While the teens pleaded guilty to defacing private property and got off with a few days of community service, the thirty-year-old Quintana was charged with misdemeanor assault. He has pleaded not guilty and now faces a jury trial in a city courtroom next month.
"I don't feel I'm guilty," he says. "I'm protecting what is mine. What is ours." He's offended by the idea of pleading guilty--and accepting what would probably amount to a minimal fine and probation. So he's prepared to go before a jury to try to prove he's right.
On October 30, Quintana arrived at his Sloan Lake Boxing Club at 5:30 p.m., half an hour before anyone usually shows up. He saw a Subaru pulling into the drive off of West 17th Avenue but thought nothing of it as he began to sweep the ring, vacuum the floors and clean the bags. He also tested the end-of-round bell, which makes a loud noise.
That apparently didn't scare the taggers. As he was cleaning up, Quintana heard kids shaking cans on the other side of the wall. He tore out the front of the building and ran around to the back.
"What the hell are you doing?" he asked them.
At that, he says, the kids dumped their spray cans and ran toward Sheridan Boulevard. Quintana went to their car and waited for them to come back. He didn't have to wait long. When they returned, Quintana recalls, the biggest of the three kids challenged him by saying, "What the fuck you gonna do?" Duck, actually, to avoid a punch--then follow up with a left. That sent the big kid to the ground. Good thing, as Quintana later points out: "If he had hit me, it'd be lights out for me."
The other kids didn't know what to do, Quintana says, and as he grabbed the big kid by his shirt collar and led him inside, they followed. He called 911 and, during an exchange of epithets, told the boys, "Ain't none of you punks gonna get out the door."
Quintana later said, "They were gonna have to stab me, shoot me, whatever--they weren't getting out of this room."
Police eventually arrived. A boxer also showed up, and Quintana sent him around back to find the spray cans. He returned with two.
The cops began questioning the kids, but Quintana says he was still "pissed, not thinking." So he asked the kids how they would like it if he tagged their place. He says one of them replied, "I'll fucking kill you if you do."
And then Quintana lost it. He grabbed one of the cans from the boxer and sprayed all the kids' faces at close range. One of the cops "had a smirk on his face," recalls Quintana, but the other was miffed. (Neither officer returned calls from Westword.)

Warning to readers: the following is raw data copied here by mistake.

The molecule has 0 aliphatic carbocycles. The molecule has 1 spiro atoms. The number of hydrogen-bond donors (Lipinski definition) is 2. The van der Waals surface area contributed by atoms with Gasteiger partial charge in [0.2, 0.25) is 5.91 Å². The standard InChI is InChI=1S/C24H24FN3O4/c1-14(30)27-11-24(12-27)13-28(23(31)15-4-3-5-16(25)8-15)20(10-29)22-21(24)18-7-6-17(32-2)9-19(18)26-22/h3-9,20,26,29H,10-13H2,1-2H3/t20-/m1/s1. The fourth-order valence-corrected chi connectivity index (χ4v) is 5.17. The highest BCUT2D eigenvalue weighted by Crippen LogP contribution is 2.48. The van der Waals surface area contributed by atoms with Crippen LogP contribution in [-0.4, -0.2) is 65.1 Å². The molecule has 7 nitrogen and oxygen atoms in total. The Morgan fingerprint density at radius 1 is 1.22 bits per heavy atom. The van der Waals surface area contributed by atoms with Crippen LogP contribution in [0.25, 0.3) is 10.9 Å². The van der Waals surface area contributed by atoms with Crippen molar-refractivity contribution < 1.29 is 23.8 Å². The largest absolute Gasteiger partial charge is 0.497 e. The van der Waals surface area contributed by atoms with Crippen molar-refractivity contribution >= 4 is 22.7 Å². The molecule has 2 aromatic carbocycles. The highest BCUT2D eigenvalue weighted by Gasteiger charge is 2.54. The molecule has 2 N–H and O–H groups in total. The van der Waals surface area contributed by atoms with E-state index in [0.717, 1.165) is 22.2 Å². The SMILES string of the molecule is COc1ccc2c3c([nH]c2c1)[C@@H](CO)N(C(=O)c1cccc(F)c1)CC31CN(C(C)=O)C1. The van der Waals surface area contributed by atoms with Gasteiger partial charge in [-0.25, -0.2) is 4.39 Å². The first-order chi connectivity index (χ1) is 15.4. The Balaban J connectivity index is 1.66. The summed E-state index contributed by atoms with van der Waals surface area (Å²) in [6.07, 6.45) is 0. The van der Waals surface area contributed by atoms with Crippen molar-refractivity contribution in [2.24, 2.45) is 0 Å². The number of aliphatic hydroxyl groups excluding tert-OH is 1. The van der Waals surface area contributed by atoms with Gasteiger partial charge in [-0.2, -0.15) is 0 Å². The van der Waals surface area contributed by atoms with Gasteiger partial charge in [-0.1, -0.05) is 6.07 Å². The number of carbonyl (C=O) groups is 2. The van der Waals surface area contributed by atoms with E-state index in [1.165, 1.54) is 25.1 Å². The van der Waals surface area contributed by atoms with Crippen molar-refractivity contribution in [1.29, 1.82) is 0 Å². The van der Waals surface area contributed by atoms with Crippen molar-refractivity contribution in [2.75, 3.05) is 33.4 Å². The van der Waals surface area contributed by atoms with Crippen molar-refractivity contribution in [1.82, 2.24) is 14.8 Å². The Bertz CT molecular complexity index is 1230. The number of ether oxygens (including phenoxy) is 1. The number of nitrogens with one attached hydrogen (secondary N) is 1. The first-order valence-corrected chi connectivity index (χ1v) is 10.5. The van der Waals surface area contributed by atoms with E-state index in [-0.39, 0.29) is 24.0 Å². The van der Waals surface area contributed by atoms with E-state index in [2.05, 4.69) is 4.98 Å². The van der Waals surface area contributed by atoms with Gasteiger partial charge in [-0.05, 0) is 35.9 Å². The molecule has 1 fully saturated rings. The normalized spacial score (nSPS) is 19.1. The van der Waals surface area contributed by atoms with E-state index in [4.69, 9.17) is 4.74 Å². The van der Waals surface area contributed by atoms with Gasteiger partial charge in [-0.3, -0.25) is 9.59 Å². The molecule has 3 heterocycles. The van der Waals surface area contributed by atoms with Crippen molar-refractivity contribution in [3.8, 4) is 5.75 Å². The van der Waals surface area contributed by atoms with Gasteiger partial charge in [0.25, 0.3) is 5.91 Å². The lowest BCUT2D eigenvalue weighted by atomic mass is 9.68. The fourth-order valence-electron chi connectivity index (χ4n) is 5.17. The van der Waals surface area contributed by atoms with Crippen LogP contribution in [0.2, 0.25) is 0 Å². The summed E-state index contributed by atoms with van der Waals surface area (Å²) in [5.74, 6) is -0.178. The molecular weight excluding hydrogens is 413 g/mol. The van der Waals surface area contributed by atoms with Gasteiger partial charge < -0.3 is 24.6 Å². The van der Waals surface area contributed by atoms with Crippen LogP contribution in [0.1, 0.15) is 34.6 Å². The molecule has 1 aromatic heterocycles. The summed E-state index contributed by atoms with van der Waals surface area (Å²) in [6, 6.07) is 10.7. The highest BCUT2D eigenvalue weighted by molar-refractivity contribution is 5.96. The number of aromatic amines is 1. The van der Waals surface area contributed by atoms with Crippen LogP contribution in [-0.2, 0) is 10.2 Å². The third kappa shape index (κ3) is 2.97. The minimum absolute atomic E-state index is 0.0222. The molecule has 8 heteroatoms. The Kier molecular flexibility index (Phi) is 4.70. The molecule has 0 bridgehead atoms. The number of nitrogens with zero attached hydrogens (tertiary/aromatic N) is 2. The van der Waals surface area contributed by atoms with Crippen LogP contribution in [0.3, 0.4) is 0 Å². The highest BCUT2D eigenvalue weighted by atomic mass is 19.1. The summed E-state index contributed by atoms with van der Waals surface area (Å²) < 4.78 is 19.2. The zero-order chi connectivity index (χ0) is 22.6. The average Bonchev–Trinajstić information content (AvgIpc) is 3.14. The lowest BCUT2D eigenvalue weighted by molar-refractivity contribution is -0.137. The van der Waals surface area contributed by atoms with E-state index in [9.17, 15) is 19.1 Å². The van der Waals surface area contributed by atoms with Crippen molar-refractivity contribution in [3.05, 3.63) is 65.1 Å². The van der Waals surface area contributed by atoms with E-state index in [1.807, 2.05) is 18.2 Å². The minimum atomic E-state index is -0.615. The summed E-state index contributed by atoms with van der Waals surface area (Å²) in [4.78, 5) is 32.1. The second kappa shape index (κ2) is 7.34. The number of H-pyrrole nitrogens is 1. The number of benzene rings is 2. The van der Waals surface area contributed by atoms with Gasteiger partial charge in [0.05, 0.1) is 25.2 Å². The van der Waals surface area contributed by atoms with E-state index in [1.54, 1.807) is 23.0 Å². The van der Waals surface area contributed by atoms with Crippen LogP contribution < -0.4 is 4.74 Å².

"'You can't do that,'" Quintana recalls one of the officers saying. "'Now I'll have to take you in.' And I said, 'Good. Put me in the same cell as them. Let's go.'"
Instead, Quintana was issued a citation. But he still thinks the system is sending the wrong message: "Is that what they're saying? You can do this building and have fun?"
Denver police detective Ray Ruybal, who works graffiti cases, agrees that taggers usually just go through the revolving door. "Kids are pretty smart today," Ruybal says. "They know that nothing gets done to them. What are we gonna do with these kids? We can't spank 'em, we can't lock 'em up unless they really do something bad. They know 'I'm not gonna get hurt, so yell at me, send me back on the street, and I'll do it again.'"
The kids are back on the street, and Quintana and his father, Mike Sr., are still trying to sort things out while awaiting Mike Jr.'s court date. "What makes a difference if this does go on his record?" asks Mike Sr. "Where's the three guys who spray-painted our building? Where's their record?"
Ruybal says the kids, all first-time offenders and juveniles, pleaded guilty to damaging private property and possessing graffiti materials. He adds that first-time offenders usually perform three days of community service, going into neighborhoods they've tagged and cleaning up graffiti. That constitutes their fine. After all, he says, "most of the time, they don't have any money."
Quintana has been running the gym for the last few years to help his father, who's in need of a heart transplant. A former gun club, the gym is located in an adobe-style building on the southwestern side of Sloan Lake Park. Mike Sr. has been renting the facility from the City of Denver for $1 a year since 1988.
The gym is run-down: Many of the bathroom fixtures don't work, punching bags have holes in them, and a crew is coming out next week to fix the ceiling, which sags in several places. A tour around the back of the sand-colored building shows that large patches of the walls have been repainted a darker shade to cover up graffiti.
Taggers have nailed Quintana's gym several times since last summer. There's one indecipherable sign painted on the dumpster out front. Quintana doesn't know if it's from the same kids, and he says he doesn't care.
"This building does not say 'Paint me,'" Quintana says. "You see all this graffiti, and it looks rugged. It looks bad."
Mike Sr. says that in years past, police officers were more regular guests, coming in most every evening to watch kids box. There was less trouble then, he says, but the cops changed their shift schedule about nine or ten months ago, and the trouble picked up.
Since the taggings increased, Mike Jr. says, police have been out a few times and have taken a few pictures. Officers did talk to him about installing cameras to catch taggers in the act, but he says he's heard nothing of the proposal since then.
What he does know is that repainting the building will cost $2,000, money he doesn't have. Of course, he doesn't have the money to pay the courts, either.
"I look back on it and admit it was a dumb move," says Quintana. "But I'd do it again. If I end up in jail, I'll be there. You will not come here and destroy my property. I will destroy you.